Directors’ Personal Liability for Unpaid PAYG and Superannuation
The law that imposes personal liability upon company directors for a company’s unpaid PAYG tax was modified and strengthened on 30 June 2012.
Company Directors can become personally liable for an amount equal to their company’s unpaid PAYG Withholding Tax if the Commissioner of Taxation issues a director penalty notice in respect of the unpaid liability. This means that a director’s personal assets can be at risk.
Under the old law, a 21 day period was required to pass before the ATO was permitted to recover the amount the subject of the director penalty notice from the director. However, a director could avoid personal liability for the penalty by placing the company into liquidation or voluntary administration within the 21 day period.
Under the new law, directors can no longer escape personal liability for unpaid PAYG withholding amounts by placing the company into liquidation or voluntary administration. Directors’ personal liability is now automatic, and applies to any PAYG debt that is unreported, unpaid, and over three months old.
The new regime also extends the ambit of director penalty notices and recovery by:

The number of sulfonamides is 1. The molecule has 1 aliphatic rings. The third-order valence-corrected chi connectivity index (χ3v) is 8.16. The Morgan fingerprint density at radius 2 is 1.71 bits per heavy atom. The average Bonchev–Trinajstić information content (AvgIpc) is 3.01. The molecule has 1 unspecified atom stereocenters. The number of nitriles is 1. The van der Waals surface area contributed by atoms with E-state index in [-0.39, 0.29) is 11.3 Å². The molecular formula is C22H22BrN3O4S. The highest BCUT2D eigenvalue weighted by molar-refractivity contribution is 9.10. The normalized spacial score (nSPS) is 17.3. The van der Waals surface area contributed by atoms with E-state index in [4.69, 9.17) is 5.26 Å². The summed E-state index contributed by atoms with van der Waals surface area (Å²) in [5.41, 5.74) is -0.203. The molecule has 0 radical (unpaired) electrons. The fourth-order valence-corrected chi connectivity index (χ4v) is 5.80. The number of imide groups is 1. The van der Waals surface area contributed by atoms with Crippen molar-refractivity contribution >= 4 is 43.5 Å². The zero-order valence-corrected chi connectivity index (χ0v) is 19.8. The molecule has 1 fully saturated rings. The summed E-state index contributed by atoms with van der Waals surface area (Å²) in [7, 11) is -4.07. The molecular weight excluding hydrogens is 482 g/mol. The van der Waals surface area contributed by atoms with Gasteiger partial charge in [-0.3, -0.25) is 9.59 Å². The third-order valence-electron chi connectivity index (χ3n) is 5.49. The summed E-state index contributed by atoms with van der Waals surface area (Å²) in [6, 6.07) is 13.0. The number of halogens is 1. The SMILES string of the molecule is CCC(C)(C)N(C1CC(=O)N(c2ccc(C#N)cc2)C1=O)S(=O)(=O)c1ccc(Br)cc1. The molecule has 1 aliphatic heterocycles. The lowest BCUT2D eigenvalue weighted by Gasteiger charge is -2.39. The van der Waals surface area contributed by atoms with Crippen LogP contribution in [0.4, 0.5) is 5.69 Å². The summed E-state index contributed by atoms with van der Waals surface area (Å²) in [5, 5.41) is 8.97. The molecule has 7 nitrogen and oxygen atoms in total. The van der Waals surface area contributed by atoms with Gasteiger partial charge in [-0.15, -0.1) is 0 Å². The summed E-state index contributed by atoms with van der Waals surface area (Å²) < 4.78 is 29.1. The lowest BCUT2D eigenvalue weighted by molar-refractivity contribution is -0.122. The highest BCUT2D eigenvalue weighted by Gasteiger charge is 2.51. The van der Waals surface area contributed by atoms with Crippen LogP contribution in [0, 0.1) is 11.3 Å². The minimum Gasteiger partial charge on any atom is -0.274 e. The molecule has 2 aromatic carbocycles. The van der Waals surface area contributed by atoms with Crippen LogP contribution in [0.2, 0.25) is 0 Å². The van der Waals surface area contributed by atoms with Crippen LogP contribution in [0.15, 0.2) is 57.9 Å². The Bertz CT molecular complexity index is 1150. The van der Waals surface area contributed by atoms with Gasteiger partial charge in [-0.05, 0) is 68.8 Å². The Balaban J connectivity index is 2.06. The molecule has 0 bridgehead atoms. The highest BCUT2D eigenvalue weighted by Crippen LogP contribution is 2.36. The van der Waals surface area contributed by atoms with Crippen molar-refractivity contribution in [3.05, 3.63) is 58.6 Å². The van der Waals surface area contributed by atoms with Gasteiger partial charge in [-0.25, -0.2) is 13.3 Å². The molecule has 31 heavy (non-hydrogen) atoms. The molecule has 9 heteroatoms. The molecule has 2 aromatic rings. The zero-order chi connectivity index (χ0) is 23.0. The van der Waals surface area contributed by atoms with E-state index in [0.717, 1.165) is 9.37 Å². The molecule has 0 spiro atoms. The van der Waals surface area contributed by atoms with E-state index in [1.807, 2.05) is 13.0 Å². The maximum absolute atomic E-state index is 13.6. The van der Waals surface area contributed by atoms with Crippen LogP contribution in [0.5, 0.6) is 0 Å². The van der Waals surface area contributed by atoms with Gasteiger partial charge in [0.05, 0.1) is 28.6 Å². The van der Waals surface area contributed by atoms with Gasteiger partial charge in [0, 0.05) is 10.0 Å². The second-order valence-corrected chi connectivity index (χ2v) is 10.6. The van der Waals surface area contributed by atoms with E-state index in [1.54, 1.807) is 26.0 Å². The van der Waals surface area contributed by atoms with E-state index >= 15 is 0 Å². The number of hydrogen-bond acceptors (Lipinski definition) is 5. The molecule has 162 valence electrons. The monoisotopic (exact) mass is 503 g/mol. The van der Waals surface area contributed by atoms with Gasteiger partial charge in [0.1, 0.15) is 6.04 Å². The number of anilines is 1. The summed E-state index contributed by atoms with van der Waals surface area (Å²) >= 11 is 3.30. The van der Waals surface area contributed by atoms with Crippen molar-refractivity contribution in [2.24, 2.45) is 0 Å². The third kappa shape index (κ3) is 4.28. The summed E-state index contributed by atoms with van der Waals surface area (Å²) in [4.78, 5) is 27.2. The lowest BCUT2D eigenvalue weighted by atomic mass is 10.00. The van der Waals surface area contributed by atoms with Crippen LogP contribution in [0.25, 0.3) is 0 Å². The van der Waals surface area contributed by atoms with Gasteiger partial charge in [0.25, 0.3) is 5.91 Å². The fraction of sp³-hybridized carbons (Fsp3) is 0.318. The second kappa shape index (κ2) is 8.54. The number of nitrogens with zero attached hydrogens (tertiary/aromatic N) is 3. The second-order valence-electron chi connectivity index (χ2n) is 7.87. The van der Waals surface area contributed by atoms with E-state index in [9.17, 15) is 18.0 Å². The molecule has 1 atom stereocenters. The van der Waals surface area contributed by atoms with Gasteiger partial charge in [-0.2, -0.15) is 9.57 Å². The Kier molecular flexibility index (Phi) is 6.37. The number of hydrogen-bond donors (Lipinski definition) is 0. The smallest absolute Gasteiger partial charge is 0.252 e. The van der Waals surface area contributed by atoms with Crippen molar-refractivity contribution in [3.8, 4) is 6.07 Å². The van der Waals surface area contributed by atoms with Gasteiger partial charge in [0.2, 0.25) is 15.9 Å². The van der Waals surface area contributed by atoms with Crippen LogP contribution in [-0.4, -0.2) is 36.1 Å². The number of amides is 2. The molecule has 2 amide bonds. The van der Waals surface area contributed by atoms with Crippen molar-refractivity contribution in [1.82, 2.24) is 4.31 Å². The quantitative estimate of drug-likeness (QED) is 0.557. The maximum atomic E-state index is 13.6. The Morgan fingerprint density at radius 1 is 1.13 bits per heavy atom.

- extending the director penalty notice provisions to unpaid superannuation guarantee amounts;
- enabling the ATO to impose upon directors and their associates (a broadly defined term) for PAYG withholding non-compliance tax. This will effectively reduce the tax credits to which the director and/or the director’s associates would otherwise be entitled.
There are limited defences available to avoid personal liability under a director penalty notice. For instance, if a director can prove that they were not involved in the management of the company due to illness, they will not be held personally liable. Likewise, if the director took all reasonable steps to ensure that the amounts were paid.
Although the amended legislation was primarily introduced to counter the operation of so called “phoenix” companies (whereby a company carrying PAYG debt is simply wound up only to be replaced by a new company that continues the former company’s business), it encompasses all companies and makes no distinction between those that are phoenix companies and those companies that through administrative oversight or error inadvertently fail to comply with their PAYG and Superannuation Guarantee obligations.
Directors must be vigilant to ensure that their companies comply with their PAYG and superannuation guarantee obligations to avoid becoming personally liable for these payments as soon as the relevant debt is older than three months and is unpaid and unreported.